Emory urologists are using a new surgical techniquecryosurgery,
or the application of extreme cold to kill cancerous tissuein
the treatment of kidney cancer.
The procedure was used at the Emory Clinic for the first time in
October, but physicians predict that several more cryosurgical procedures
will be performed there in the coming months. Cryosurgery shows
promising results with minimal pain and bleeding, shorter recovery
period and less expensive costs than traditional approaches, according
to John Pattaras, assistant professor of urology.
It is a kidney-sparing alternative method that is still investigational,
but it spares the patient major surgery, said Pattaras, director
of the division of Minimally Invasive Urologic Surgery. It
is justified in older patients with small tumors and other medical
problems. Moreover, older patients have less functioning kidney
tissue and are at more risk for peri-operative complications.
Younger patients with minimal medical problems would best benefit
from a partial nephrectomyremoval of part of the kidneyPattaras
said. During the kidney ablation surgery, a laparoscope inserted
through a quarter-inch incision into the abdomen lets the physician
view the organs inside of the abdomen. The physician also uses an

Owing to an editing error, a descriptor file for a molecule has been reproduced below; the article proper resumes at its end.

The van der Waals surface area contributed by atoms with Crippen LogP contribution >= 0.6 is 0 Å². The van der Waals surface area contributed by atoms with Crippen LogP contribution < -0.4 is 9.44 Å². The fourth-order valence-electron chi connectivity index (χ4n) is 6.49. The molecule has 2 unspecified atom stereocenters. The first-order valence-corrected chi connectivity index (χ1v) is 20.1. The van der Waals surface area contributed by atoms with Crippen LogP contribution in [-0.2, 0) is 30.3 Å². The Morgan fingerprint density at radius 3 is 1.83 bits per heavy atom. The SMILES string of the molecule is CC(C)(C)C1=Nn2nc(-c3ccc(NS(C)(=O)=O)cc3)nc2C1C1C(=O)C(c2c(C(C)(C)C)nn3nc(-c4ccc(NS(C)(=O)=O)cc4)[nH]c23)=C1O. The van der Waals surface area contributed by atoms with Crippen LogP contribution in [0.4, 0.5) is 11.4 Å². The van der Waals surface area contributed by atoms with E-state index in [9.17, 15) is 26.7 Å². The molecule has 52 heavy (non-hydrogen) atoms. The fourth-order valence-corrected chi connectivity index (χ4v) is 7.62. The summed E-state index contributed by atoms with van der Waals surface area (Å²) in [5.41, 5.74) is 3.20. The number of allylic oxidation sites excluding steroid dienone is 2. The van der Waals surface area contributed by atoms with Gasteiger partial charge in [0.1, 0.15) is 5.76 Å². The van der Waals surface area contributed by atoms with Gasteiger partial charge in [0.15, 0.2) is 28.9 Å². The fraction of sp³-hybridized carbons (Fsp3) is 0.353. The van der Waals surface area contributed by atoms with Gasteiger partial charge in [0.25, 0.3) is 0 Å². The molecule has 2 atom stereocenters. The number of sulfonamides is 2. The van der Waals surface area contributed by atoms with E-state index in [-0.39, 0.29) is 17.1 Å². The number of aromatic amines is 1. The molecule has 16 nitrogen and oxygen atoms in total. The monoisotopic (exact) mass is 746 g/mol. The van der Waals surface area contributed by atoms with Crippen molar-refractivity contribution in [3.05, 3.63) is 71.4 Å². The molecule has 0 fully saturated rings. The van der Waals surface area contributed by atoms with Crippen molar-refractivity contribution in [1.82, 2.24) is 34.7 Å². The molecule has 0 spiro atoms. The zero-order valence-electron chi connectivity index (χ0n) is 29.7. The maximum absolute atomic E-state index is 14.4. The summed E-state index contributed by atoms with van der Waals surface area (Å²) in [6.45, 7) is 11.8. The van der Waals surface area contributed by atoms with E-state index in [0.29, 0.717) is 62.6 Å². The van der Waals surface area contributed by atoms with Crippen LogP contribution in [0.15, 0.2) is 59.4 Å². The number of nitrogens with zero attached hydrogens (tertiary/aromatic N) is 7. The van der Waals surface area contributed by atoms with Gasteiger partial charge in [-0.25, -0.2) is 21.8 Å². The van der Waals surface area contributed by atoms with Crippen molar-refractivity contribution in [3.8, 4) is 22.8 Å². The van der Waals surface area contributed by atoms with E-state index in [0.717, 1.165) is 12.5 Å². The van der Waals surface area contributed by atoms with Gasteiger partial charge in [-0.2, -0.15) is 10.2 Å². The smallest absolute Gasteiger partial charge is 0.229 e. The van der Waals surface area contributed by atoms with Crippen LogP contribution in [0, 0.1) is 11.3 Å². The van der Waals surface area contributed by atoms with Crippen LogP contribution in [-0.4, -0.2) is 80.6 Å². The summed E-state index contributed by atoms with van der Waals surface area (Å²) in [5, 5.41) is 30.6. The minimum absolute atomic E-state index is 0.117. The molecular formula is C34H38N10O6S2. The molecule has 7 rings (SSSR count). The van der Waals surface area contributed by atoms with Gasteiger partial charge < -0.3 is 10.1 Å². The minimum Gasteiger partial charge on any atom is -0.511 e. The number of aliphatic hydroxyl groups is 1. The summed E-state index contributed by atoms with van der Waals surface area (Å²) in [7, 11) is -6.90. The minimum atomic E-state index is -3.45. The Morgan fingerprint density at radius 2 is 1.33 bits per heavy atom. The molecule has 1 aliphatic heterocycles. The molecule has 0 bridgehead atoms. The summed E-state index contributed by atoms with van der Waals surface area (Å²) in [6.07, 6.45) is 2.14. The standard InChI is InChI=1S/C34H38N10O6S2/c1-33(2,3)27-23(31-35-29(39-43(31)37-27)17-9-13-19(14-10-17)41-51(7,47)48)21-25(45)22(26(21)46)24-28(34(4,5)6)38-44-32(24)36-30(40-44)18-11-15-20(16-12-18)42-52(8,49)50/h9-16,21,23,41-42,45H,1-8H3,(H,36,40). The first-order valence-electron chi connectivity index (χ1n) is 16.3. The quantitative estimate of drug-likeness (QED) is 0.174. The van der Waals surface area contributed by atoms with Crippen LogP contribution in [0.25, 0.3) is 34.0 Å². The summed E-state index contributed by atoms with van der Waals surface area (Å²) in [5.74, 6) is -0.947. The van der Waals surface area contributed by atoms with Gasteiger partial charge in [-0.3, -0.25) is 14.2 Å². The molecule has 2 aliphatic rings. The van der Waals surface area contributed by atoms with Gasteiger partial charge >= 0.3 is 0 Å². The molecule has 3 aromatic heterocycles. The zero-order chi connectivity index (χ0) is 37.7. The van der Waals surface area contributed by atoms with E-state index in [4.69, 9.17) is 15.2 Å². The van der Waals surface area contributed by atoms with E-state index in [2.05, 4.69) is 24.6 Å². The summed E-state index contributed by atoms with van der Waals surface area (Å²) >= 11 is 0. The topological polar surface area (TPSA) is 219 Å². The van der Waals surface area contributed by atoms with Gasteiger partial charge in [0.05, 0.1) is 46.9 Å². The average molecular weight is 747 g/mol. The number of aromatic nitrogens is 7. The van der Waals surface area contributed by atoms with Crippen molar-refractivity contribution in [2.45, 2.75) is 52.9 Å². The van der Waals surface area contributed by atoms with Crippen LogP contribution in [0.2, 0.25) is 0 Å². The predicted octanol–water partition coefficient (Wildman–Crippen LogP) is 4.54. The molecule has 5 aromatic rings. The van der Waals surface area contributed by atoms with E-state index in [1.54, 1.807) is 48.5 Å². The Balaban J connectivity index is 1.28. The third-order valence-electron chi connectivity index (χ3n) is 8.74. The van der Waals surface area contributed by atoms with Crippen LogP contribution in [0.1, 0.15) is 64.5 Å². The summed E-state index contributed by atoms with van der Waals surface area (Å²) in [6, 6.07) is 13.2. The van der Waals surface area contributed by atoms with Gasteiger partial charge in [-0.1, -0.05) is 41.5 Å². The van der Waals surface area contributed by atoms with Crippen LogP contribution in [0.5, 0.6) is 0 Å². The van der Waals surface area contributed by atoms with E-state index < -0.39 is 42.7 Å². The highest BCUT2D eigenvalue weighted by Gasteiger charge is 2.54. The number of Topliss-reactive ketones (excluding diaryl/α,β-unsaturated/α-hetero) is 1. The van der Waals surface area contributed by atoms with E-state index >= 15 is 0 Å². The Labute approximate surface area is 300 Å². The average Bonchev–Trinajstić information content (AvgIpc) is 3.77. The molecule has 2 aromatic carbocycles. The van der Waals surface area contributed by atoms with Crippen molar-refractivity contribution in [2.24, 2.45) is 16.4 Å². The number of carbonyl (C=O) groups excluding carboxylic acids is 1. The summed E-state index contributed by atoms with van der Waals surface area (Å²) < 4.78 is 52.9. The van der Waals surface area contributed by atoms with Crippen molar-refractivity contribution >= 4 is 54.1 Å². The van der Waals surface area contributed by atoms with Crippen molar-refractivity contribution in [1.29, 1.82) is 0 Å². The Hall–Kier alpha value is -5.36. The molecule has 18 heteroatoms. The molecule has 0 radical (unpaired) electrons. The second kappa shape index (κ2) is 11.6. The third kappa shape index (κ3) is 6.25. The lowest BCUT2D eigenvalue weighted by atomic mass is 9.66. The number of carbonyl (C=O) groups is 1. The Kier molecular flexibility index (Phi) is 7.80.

ultrasound device to locate the tumor and to help guide the cryoprobe.
The cryoprobe, containing liquid nitrogen, is inserted through
a small 1/8-inch incision into the center of the tumor after a biopsy
has been taken. Nitrous oxide then circulates through the instrument
and causes the tip to drop to a temperature of approximately minus
90 to minus 100 degrees Celsius. The entire tumor is frozen, allowed
to thaw, then frozen a second time. The freezing cycle is completed
within 1520 minutes, and the tumor is destroyed within the
two hours of the entire procedure.
The procedure freezes the cancer cells and directly kills
them, Pattaras said. It also indirectly freezes the
blood supply surrounding the tumor, thereby starving the tumor even
if some cells survive. Kidney cells will not regenerate, so only
scar tissue remains.
Cryosurgery patients are admitted for overnight observation and
discharged the next morning. Normally, patients with open surgery
procedures are released in seven to 10 days.
Currently there are not outcome measures that compare the rate
of survivorship or prevention of metastasis from cryosurgery to
those of traditional procedures. Use of the procedure is too recent,
and there is no five-year follow-up data, Pattaras said.
Cryosurgery traditionally has been used on external tumors, such
as skin cancers and for retinoblastoma (childhood cancer of the
retina). The American Cancer Society estimates in 2002 there will
be 31,800 new cases of kidney cancers and 11,600 deaths. Kidney
cancer is the eighth most common cancer in men and the 10th most
common cancer in women.